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Improving Early Education in Southern States

July 1, 2008 - 11:59am

We've written previously about how southern states are leading the way in expanding access to quality pre-k. They're also among the national leaders in expanding access to full-day kindergarten.

But did you know that southern states are also leaders in improving academic achievement in the early grades? That's what a new report from the Southern Regional Education Board shows. On the 2007 National Assessment of Educational Progress (NAEP), the state with the greatest increase in the percentage of students reading at the proficient level was Alabama, and the state with the greatest increase in the percentage of students proficient in math was West Virginia--both southern states. In the 1992 NAEP, only one southern state--Virginia--had a higher percentage of 4th grade students proficient on in reading and math than the national average (Maryland had a higher percentage proficient in math, and Oklahoma had a higher percentage proficient in reading). On the 2007 NAEP, seven southern states bested national averages for the percentage of students proficienct in reading or math, and four--Delaware, Florida, Maryland, and Virginia--did so in both subjects. Most important, low-income students from southern states are outperforming their peers nationally on the NAEP.

That's good news. Southern states have made significant investments in early education as well as focusing substantial energy on standards-based reforms (particularly in the early grades). But there's still a great deal to be done. Overall, southern students still lag their peers nationwide on the 4th grade NAEP in reading and math, and far too many southern children complete fourth grade without the skills they need to succeed in the next level of their schooling. That's in part because standards in many southern states are to low--the definition of "proficiency" on many state standards and assessments is closer to what NAEP defines as "basic" achievement. (To be fair, that's also a problem in non-southern states).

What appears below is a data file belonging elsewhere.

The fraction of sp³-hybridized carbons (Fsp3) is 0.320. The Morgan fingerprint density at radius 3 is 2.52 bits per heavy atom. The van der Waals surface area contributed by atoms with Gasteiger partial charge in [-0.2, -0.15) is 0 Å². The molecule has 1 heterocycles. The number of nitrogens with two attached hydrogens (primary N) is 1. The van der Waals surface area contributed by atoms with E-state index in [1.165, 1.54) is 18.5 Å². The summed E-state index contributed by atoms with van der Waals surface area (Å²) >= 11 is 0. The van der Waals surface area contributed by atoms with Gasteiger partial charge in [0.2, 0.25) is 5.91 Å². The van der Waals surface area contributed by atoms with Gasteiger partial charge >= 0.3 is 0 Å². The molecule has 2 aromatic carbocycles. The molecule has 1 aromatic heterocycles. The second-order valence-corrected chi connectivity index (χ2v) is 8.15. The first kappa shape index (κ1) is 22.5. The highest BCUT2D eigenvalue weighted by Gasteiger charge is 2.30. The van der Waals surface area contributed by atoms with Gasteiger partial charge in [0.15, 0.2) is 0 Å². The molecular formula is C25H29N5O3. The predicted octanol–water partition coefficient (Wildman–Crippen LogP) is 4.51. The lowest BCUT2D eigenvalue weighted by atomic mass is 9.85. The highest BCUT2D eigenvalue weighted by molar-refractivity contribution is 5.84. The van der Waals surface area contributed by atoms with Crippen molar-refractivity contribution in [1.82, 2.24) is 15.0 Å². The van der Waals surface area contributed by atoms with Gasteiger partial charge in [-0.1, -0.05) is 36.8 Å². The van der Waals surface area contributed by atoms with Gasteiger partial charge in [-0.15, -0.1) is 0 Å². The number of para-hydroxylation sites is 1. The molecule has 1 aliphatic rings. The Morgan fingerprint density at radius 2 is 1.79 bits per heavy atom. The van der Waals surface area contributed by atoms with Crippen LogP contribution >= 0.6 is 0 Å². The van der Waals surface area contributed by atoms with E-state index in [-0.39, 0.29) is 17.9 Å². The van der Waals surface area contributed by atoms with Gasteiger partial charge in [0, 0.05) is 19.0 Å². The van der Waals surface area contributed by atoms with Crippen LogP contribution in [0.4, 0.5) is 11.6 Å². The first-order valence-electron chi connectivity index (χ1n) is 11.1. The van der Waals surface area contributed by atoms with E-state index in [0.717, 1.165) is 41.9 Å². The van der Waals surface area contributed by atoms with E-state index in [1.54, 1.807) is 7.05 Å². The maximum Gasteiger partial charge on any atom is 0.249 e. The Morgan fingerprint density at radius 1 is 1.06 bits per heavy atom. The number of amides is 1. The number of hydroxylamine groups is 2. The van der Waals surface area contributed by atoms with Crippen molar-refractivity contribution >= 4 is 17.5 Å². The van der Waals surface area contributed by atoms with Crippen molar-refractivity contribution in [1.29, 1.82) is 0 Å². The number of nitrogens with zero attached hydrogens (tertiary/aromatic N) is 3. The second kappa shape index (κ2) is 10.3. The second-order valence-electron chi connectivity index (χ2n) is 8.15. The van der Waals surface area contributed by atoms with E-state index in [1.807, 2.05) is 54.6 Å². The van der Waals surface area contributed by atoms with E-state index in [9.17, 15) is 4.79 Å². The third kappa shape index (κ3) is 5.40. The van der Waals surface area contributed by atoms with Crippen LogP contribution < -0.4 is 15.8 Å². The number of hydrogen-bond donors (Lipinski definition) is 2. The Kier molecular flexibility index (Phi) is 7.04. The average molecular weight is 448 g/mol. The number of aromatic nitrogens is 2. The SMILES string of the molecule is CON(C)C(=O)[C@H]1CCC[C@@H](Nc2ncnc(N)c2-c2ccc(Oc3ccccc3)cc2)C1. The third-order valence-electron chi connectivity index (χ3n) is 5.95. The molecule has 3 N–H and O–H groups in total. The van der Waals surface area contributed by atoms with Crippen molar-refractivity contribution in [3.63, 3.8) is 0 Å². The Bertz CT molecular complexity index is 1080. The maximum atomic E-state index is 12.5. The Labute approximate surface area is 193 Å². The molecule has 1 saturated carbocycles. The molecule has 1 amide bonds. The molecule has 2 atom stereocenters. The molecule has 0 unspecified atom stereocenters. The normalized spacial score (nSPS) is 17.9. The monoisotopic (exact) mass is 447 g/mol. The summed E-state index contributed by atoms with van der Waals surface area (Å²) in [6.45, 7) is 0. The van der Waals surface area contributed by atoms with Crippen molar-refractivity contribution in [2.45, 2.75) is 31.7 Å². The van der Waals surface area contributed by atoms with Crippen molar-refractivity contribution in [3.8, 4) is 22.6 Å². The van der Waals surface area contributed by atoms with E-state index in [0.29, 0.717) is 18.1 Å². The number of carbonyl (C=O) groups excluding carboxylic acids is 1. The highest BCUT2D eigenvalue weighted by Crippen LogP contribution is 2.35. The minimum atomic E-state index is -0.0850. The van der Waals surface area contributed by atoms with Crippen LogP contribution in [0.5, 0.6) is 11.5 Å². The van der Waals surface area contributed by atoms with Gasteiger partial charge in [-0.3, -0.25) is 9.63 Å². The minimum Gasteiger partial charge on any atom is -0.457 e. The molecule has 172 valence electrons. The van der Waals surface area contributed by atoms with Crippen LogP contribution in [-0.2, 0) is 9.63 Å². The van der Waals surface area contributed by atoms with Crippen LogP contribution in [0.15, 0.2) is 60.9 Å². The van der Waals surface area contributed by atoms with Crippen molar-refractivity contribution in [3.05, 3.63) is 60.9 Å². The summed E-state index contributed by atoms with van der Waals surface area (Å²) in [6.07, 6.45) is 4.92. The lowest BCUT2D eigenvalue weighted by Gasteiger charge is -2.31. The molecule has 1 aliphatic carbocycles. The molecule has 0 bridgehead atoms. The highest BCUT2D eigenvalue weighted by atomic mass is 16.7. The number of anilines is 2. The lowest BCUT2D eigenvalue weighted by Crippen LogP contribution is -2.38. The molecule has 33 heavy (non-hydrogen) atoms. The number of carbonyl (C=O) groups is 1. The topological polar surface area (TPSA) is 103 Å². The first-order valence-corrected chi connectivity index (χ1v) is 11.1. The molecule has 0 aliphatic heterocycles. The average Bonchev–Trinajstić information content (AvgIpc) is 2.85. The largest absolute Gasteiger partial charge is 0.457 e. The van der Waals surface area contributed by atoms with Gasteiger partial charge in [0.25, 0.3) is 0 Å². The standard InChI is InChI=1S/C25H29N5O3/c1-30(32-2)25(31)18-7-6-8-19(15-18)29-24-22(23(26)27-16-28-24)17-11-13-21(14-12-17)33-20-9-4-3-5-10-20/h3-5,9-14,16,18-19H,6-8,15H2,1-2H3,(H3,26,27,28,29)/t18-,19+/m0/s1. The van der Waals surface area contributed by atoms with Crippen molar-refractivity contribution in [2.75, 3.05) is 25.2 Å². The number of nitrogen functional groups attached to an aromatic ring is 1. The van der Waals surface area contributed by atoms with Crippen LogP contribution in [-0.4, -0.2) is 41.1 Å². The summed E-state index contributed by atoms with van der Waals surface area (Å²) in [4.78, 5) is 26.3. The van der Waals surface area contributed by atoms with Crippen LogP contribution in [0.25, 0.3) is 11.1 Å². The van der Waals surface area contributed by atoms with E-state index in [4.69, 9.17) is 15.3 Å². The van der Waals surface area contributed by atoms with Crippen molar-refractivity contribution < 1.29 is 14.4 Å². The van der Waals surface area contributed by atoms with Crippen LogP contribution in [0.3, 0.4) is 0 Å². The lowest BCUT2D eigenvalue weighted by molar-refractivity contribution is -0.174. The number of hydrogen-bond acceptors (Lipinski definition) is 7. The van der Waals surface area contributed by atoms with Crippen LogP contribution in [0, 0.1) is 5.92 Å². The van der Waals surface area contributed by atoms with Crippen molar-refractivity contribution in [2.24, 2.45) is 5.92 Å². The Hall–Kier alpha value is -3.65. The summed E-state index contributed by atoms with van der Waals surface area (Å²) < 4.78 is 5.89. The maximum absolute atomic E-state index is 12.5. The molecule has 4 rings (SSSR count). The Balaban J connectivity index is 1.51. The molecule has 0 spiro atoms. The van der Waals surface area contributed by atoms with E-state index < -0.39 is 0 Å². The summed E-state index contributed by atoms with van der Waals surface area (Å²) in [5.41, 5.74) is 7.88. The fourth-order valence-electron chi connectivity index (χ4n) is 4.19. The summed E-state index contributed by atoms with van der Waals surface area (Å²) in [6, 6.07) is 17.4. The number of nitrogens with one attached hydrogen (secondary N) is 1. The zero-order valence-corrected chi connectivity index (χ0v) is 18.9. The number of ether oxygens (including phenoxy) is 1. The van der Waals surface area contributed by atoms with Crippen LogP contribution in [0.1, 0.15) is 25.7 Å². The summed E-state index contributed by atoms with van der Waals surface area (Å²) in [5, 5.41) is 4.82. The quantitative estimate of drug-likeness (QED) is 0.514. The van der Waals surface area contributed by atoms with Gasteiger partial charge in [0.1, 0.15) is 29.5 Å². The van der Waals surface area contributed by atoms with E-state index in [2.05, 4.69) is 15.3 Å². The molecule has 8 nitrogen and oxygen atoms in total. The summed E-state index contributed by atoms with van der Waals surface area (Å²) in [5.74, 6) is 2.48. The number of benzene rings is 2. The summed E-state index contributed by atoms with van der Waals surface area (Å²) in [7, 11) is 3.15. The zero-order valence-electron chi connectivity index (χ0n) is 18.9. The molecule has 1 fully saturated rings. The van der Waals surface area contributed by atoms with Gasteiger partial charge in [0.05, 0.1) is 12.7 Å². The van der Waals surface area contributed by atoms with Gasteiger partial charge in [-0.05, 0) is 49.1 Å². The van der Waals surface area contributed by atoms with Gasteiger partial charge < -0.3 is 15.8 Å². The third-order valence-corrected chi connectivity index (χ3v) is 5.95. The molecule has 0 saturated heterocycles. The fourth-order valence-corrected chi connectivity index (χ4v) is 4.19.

SREB offers five recommendations for southern policymakers to continue the progress their states have made in improving early elementary students' achievement:

  • Increase the rigor of state academic standards to appropriately challenge students and prepare them with the skills they need to succeed in the middle grades. (Some states have already raised their standards, but more work remains to be done.)
  • Provide professional development to help educators align standards, curriculum, and assessments to support student learning in the early grades.
  • Improve schools' capacity to educate English language learner and low-income students, who will comprise a larger share of southern states' student populations in the coming years.
  • Invest in early grades reading programs to sustain reading achievement gains and fill in for funding lost as a result of federal cuts to the Reading First program.
  • Implement effective intervention programs that help students who fail state gateway exams required for grade promotion to gain the skills they need to pass.

Those are good recommendations. We have two others. First, southern states that have made significant investments in pre-k programs should ensure that standards, curricula, and professional development in those programs are aligned with early elementary standards, so that pre-k and early elementary programs work together to ensure students are proficient by fourth grade.

Second, federal policymakers should help and prod states to implement these recommendations. For instance, federal policymakers could create incentives for states to increase the rigor of their standards (or implement high-quality voluntary national standards); restore Reading First funding; and should ensure that NCLB maintains its focus on improving how schools serve low-income, racial/ethnic minority, and English language learner students. All of these policies would help continue and build on the progress southern states have made so far.

Beyond the recommendations, the report provides a wealth of information on state policies related to early education in the 16 SREB states, and it's well worth checking out.